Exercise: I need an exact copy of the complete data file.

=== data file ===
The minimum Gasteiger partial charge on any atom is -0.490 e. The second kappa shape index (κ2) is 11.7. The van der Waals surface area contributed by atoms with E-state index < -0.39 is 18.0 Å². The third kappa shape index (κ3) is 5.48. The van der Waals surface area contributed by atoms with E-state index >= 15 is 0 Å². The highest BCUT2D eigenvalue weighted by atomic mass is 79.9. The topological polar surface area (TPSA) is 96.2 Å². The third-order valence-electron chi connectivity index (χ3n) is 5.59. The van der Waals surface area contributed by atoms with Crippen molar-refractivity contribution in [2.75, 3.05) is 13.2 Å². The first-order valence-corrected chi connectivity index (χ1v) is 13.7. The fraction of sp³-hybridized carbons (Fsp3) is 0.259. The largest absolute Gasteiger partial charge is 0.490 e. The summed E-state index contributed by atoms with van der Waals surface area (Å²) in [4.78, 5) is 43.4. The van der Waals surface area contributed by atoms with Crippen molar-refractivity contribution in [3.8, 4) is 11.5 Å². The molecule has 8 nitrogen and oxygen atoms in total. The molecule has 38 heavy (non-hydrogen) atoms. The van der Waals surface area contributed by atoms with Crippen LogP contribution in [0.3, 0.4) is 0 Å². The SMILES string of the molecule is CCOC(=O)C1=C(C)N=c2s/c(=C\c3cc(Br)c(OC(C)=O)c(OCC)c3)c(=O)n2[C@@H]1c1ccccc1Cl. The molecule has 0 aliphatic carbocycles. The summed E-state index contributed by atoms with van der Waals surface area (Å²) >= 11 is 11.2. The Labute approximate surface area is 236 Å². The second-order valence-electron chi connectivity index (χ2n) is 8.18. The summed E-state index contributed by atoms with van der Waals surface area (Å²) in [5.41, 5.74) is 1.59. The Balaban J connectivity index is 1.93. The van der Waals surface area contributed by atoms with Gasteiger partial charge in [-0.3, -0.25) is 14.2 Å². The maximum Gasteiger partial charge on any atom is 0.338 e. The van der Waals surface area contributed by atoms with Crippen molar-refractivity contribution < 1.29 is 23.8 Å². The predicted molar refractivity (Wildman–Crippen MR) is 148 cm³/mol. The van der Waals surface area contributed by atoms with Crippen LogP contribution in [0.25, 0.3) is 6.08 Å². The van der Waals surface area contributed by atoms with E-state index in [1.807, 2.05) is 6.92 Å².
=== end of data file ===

The minimum Gasteiger partial charge on any atom is -0.490 e. The second kappa shape index (κ2) is 11.7. The van der Waals surface area contributed by atoms with E-state index < -0.39 is 18.0 Å². The third kappa shape index (κ3) is 5.48. The van der Waals surface area contributed by atoms with E-state index >= 15 is 0 Å². The highest BCUT2D eigenvalue weighted by atomic mass is 79.9. The topological polar surface area (TPSA) is 96.2 Å². The third-order valence-electron chi connectivity index (χ3n) is 5.59. The van der Waals surface area contributed by atoms with Crippen molar-refractivity contribution in [2.75, 3.05) is 13.2 Å². The first-order valence-corrected chi connectivity index (χ1v) is 13.7. The fraction of sp³-hybridized carbons (Fsp3) is 0.259. The largest absolute Gasteiger partial charge is 0.490 e. The summed E-state index contributed by atoms with van der Waals surface area (Å²) in [4.78, 5) is 43.4. The van der Waals surface area contributed by atoms with Crippen molar-refractivity contribution in [3.8, 4) is 11.5 Å². The molecule has 8 nitrogen and oxygen atoms in total. The molecule has 38 heavy (non-hydrogen) atoms. The van der Waals surface area contributed by atoms with Crippen LogP contribution in [0.3, 0.4) is 0 Å². The SMILES string of the molecule is CCOC(=O)C1=C(C)N=c2s/c(=C\c3cc(Br)c(OC(C)=O)c(OCC)c3)c(=O)n2[C@@H]1c1ccccc1Cl. The molecule has 0 aliphatic carbocycles. The summed E-state index contributed by atoms with van der Waals surface area (Å²) >= 11 is 11.2. The Labute approximate surface area is 236 Å². The second-order valence-electron chi connectivity index (χ2n) is 8.18. The summed E-state index contributed by atoms with van der Waals surface area (Å²) in [5.41, 5.74) is 1.59. The Balaban J connectivity index is 1.93. The van der Waals surface area contributed by atoms with Gasteiger partial charge in [-0.3, -0.25) is 14.2 Å². The maximum Gasteiger partial charge on any atom is 0.338 e. The van der Waals surface area contributed by atoms with Crippen molar-refractivity contribution < 1.29 is 23.8 Å². The predicted molar refractivity (Wildman–Crippen MR) is 148 cm³/mol. The van der Waals surface area contributed by atoms with Crippen LogP contribution in [0.25, 0.3) is 6.08 Å². The van der Waals surface area contributed by atoms with E-state index in [1.807, 2.05) is 6.92 Å².